Radar-based system overcomes breathing-motion artifact to improve remote sleep monitoring

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A newly developed method of sleep monitoring uses radar signals rather than wires and sensors. (Shutterstock)

A novel approach to monitoring sleep with remote sensing and radar signals that uses a new active motion suppression technique to address an artifact from breathing motion has been invented by researchers from Arizona State University, potentially providing an alternative to both high-tech wearable devices and the sensors used in clinical sleep studies.

The team filed a patent application, published by the World Intellectual Property Organization on May 6, that details their new method and system for remote sleep monitoring as well as their novel sleep-monitoring device. Their contribution can monitor a sleeper's vital signs, analyzing them in order to classify a subject's sleep state. This can then be used to diagnose sleep conditions such as insomnia and sleep apnea.

Daniel Bliss, a professor at Arizona State University and one of the inventors, told The Academic Times that he and his colleagues have been studying the viability of using radars in elder care for several years in order to take physiological measurements. Radars use radio waves to detect the distance, angle or velocity of objects, including planes, ships, missiles and spacecraft. In this context, they can be used to gather physiological measurements, such as breathing and heart rate.

In recent years, radars have gotten smaller in size and become cheaper to make and use and significantly more capable, Bliss said, explaining that obvious examples of radars, including those used to track the speed of cars on highways and planes at airports, are quite large and high-powered. But the growth of small-scale radars has offered a range of new applications, which have been the focus of Bliss's ongoing research.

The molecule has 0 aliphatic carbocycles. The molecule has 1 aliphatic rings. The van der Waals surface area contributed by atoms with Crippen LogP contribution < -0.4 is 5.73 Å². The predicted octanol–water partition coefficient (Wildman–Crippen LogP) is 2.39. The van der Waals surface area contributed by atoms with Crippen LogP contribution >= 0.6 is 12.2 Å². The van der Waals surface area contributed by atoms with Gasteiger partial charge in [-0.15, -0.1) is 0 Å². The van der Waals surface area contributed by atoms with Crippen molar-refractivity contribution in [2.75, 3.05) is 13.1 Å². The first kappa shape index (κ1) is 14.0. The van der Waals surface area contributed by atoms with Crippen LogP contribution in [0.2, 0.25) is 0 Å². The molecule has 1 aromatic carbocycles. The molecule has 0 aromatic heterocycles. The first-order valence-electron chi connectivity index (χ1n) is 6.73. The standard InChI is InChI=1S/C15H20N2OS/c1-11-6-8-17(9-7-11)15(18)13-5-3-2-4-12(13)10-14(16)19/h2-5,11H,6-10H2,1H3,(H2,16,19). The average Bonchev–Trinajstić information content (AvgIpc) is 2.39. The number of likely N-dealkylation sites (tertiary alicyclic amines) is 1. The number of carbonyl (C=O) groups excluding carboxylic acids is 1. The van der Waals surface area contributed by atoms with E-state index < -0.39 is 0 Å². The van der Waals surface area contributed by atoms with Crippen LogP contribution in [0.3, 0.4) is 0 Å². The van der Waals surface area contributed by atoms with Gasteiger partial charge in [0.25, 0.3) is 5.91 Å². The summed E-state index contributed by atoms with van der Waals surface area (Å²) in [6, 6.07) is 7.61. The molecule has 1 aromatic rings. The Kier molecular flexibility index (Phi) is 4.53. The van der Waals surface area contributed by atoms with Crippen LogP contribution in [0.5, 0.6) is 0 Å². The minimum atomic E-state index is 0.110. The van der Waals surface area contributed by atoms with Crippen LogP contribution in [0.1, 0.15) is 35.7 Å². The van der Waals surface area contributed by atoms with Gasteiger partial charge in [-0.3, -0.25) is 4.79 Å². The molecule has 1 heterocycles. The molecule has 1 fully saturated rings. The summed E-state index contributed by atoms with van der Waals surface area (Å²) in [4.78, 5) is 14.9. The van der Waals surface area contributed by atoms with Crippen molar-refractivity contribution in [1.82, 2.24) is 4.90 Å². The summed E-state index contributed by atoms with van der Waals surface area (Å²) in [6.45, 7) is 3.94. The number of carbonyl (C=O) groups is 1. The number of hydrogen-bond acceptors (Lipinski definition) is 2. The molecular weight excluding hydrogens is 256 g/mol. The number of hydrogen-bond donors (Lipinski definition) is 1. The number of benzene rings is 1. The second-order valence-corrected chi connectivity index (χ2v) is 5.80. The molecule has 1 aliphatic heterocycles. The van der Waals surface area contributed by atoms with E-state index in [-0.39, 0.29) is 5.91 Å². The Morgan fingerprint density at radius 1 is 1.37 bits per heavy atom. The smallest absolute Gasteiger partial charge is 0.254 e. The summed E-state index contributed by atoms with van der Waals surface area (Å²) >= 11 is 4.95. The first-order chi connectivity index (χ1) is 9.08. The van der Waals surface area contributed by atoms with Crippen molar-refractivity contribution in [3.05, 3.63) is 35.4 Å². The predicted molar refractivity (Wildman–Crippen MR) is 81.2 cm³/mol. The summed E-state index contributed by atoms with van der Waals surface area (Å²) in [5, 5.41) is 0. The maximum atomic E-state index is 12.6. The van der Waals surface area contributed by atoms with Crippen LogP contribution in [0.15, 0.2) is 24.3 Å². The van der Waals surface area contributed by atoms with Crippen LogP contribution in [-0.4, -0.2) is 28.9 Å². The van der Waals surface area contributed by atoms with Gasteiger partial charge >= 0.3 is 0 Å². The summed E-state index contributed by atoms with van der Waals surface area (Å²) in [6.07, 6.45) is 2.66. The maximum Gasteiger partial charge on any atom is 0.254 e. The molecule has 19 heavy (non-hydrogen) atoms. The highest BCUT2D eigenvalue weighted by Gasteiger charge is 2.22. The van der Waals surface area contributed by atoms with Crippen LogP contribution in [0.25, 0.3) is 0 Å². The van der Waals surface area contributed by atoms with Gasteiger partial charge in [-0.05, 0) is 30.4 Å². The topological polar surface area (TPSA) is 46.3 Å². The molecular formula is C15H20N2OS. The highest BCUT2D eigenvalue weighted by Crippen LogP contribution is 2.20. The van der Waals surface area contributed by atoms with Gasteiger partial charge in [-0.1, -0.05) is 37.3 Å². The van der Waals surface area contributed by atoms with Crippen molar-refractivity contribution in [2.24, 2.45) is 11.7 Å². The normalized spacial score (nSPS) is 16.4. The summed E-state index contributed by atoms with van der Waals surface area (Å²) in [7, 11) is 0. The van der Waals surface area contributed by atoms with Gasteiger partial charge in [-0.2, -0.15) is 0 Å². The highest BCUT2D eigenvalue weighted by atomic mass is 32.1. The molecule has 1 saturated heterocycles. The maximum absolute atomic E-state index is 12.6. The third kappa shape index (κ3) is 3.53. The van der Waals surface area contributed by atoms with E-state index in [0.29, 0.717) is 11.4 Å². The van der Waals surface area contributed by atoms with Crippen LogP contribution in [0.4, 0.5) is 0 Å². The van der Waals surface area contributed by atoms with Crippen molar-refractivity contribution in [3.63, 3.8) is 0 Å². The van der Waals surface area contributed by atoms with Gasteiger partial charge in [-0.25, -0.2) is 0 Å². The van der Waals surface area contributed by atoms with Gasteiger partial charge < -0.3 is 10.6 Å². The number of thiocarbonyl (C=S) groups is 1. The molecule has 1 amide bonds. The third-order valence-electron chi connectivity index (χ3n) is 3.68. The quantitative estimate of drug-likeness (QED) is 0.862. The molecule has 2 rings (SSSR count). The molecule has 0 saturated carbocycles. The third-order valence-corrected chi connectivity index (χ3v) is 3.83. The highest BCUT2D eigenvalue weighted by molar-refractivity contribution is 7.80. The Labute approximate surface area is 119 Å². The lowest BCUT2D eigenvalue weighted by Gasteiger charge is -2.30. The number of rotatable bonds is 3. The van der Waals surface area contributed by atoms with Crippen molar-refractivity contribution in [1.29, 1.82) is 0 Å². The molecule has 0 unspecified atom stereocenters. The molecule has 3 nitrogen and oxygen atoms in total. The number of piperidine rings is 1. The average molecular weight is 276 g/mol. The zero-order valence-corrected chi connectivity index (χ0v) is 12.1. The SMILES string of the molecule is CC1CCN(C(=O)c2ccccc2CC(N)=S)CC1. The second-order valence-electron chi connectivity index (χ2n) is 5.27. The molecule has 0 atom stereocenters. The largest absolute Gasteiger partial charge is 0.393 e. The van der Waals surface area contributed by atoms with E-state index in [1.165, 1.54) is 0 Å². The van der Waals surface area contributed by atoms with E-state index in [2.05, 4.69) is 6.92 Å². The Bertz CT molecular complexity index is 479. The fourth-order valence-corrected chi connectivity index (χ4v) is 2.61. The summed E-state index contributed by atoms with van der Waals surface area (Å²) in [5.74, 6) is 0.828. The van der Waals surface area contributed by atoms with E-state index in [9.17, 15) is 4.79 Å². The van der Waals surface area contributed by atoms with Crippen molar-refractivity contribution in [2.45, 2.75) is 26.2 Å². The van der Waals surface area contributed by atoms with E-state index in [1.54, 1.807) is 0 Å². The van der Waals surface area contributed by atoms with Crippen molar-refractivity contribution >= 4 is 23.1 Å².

"The size of these small radars is getting to the point where they're postage-stamp size," Bliss said. "You might embed it in something bigger, but the device itself is fairly small."

To monitor sleep, the researchers' proposal is that "anytime you would like to know the well-being of an individual, you can use these radars for noncontact measurements of breathing, heart rate and potentially some other things," Bliss said. He added that the measurements can be taken from up to a few meters away from the individual. The system measures not only the overall breathing rate and heart rate of a sleeper but also individual breaths and heartbeats.

The group's invention stands as an alternative to wearable sleep devices, a burgeoning market in the health and wellness technology space, which was valued at more than $12.5 billion in 2020. Sleep tracking has become very popular, with commercial devices from Apple, Fitbit and Tempur-Pedic promising to improve an individual's sleep quality by collecting data on sleep patterns and offering personalized feedback. 

Radars for sleep monitoring that can be mounted near the sleeper, such as the one proposed in this patent, can also improve upon or replace traditional monitoring methods used in clinical sleep studies, which often involve invasive wiring that makes it hard to fall asleep.